* "@@" should help us tokenize a log entry.
     * @return A parsable string representing the object state.
     */
    @Override
    public String toString() {
        return String.format("@@ %s @@ %s @@ %s", count, exampleQuery, standardizedQuery);
    }
}

LogTest.java:

package example;

import com.amazonaws.AmazonServiceException;
import com.amazonaws.services.dynamodbv2.AmazonDynamoDB;
import com.amazonaws.services.dynamodbv2.AmazonDynamoDBClientBuilder;
import com.amazonaws.services.dynamodbv2.model.AttributeValue;
import com.amazonaws.services.dynamodbv2.model.GetItemRequest;
import com.amazonaws.services.lambda.runtime.Context; 
import com.amazonaws.services.lambda.runtime.RequestHandler;

import java.util.HashMap;
import java.util.Map;
import java.util.Set;

public class LogTest implements RequestHandler<Integer, String> {

    public String handleRequest(Integer myCount, Context context) {
    	for (int i = 0; i < 5; i++) {
    		getItem();
    	}

        return "Log test done.";
    }

    public void getItem() {
        HashMap<String, AttributeValue> key = new HashMap<>();

        key.put("uuid", new AttributeValue("73bed7db-55d8-4ecc-b516-ddb0672bc31a"));

        GetItemRequest request = new GetItemRequest()
            .withKey(key)
            .withTableName("LogTest");

        // Make sure that your DynamoDB client references the DDBQueryLogger class.
        // You might consider turning it on/off with a feature flag.
        final AmazonDynamoDB ddb = AmazonDynamoDBClientBuilder
        	.standard()
        	.withMetricsCollector(new DDBQueryLogger())
        	.build();

        try {
            Map<String, AttributeValue> item = ddb.getItem(request).getItem();
        } catch (AmazonServiceException e) {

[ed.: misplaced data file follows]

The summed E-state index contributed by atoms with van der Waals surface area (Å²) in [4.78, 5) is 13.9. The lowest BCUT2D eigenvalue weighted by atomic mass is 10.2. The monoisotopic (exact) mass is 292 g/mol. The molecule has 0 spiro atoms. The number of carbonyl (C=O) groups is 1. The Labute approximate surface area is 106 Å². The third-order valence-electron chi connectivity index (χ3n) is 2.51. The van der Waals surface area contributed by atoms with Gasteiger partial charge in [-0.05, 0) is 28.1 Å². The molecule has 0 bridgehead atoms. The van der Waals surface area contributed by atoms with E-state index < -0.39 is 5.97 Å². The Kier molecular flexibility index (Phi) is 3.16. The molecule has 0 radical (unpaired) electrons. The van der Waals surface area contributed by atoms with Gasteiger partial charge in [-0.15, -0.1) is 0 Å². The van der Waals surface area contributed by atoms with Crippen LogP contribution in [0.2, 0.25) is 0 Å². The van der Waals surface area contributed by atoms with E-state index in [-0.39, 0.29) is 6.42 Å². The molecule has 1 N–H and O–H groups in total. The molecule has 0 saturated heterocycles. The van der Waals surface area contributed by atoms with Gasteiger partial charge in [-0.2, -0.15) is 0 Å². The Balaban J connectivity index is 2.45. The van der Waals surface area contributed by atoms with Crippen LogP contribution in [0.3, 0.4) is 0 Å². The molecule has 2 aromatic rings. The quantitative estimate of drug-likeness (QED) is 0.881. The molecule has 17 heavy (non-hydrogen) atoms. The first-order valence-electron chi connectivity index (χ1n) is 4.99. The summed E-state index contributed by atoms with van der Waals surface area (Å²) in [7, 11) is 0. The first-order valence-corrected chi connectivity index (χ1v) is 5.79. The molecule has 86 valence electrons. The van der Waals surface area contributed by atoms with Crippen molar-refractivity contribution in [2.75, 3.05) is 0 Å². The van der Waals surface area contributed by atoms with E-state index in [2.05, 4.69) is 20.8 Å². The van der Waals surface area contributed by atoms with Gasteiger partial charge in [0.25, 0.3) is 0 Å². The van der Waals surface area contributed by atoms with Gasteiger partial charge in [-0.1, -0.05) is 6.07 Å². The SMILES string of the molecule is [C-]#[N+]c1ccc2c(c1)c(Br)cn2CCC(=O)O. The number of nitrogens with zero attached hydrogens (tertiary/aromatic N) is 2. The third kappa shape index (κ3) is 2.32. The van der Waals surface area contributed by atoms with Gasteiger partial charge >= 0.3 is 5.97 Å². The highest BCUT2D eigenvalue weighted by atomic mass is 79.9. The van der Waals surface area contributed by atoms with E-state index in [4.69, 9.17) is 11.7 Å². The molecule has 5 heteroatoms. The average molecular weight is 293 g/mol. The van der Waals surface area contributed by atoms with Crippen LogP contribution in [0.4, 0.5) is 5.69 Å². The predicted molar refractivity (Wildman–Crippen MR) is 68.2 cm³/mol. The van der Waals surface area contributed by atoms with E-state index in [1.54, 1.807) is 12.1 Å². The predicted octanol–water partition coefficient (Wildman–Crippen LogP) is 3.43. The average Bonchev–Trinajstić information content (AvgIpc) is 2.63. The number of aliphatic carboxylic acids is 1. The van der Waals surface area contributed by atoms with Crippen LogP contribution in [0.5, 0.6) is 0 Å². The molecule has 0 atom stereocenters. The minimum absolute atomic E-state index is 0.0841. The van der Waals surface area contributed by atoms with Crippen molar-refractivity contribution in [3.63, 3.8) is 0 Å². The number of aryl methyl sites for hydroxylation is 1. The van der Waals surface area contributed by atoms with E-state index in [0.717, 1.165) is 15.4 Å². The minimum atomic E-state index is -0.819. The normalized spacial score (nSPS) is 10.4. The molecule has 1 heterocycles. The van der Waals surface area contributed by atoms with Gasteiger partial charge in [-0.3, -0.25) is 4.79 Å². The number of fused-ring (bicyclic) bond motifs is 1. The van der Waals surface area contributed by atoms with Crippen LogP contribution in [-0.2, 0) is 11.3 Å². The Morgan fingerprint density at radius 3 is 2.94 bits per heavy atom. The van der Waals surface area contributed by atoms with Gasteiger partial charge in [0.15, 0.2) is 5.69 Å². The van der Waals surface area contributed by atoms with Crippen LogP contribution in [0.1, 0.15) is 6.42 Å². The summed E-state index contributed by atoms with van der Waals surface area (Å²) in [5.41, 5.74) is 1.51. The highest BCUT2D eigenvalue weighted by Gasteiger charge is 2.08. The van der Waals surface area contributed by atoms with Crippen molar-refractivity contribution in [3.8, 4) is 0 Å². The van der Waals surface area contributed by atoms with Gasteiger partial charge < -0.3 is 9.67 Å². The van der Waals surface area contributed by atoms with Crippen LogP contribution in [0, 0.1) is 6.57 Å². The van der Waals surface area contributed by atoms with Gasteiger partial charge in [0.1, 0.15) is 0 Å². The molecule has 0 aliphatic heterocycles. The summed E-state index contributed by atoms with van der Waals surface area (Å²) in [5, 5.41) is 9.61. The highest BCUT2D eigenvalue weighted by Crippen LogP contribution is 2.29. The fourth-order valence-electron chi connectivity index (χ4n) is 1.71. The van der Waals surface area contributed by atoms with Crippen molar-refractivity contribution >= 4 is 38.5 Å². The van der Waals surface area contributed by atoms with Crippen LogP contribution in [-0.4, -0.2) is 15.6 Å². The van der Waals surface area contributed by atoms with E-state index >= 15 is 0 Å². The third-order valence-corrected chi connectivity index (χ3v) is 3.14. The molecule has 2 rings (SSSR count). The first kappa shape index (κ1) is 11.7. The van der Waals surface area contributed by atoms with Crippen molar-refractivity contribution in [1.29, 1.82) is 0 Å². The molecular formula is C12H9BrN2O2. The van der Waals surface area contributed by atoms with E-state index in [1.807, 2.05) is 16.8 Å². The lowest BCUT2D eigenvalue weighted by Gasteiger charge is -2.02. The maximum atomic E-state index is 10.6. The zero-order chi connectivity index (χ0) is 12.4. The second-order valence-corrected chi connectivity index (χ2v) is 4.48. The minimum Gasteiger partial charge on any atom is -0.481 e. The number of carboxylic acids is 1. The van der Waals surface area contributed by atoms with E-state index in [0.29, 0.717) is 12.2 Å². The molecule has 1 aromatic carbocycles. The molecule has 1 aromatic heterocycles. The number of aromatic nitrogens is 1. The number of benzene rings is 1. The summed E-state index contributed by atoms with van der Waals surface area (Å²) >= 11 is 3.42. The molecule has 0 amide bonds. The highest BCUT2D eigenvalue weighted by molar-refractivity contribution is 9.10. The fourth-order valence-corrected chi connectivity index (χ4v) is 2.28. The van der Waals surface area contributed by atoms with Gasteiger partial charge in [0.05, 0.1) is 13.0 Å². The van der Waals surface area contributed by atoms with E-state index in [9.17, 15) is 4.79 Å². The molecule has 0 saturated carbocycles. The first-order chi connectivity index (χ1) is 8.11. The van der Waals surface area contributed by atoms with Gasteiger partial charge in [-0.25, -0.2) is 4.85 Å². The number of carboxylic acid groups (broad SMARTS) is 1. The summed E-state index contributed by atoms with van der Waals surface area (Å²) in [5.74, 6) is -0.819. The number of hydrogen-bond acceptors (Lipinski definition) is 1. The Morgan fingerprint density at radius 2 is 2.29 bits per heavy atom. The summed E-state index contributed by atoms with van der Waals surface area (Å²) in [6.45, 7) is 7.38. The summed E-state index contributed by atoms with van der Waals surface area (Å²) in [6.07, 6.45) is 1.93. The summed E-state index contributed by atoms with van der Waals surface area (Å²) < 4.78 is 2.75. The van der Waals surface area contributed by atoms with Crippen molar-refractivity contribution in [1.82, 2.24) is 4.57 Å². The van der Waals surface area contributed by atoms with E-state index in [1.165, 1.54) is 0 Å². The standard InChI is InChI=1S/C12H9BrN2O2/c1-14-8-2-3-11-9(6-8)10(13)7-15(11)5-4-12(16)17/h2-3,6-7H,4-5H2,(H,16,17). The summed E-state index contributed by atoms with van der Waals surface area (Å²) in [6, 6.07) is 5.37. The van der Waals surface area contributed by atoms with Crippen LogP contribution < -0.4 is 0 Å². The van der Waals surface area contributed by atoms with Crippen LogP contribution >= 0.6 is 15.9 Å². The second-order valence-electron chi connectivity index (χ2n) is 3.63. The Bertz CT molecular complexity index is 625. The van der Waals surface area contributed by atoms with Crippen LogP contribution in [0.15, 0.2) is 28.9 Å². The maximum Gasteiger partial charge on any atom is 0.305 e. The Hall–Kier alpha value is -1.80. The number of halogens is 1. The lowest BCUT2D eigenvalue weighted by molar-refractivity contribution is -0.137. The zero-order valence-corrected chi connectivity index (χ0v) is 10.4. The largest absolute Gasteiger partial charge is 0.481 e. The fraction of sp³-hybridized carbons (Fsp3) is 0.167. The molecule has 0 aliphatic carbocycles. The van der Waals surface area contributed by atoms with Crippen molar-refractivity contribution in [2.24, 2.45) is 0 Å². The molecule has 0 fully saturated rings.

System.err.println(e.getErrorMessage());
        }
    }

}

Testing with a Lambda function

I used Gradle to package up the three classes in this post to run against a DynamoDB table called LogTest. The table had one field named uuid, with the hardcoded value from the sample code in it. For information about how to package up a Lambda function written in Java with Gradle, see Creating a ZIP Deployment Package for a Java Function.

Here is the build.gradle file that I used:

apply plugin: 'java'

repositories {
  mavenCentral()
}

dependencies {
    compile (
        'com.amazonaws:aws-lambda-java-core:1.1.0',
        'com.amazonaws:aws-lambda-java-events:1.1.0',
        'com.fasterxml.jackson.core:jackson-core:2.9.8',
        'com.amazonaws:aws-java-sdk-dynamodb'
    )
}

task buildZip(type: Zip) {
    from compileJava
    from processResources              
    into('lib') {
        from configurations.compileClasspath
    }           
}

build.dependsOn buildZip

Code explanation

The mission of the code is to easily integrate with an existing system (a one-line change to the DynamoDB client object), perform some measurements, and then easily come out. You don’t want to introduce any new dependencies in the system under test. Here is a list of the design decisions made:

  • Store all DynamoDB queries in memory. You have checks to prevent it from growing indefinitely. (DDBQueryLogger.java, lines 47–50).
  • Standardize queries to DynamoDB. This allows you to group classes of queries that makes the memory footprint small, and make analysis tractable. (DDBQueryLogger.java, lines 60–64).
  • Flush the data structure to logs periodically. It makes collecting data a bit more painful, but prevents additional dependencies and complexity.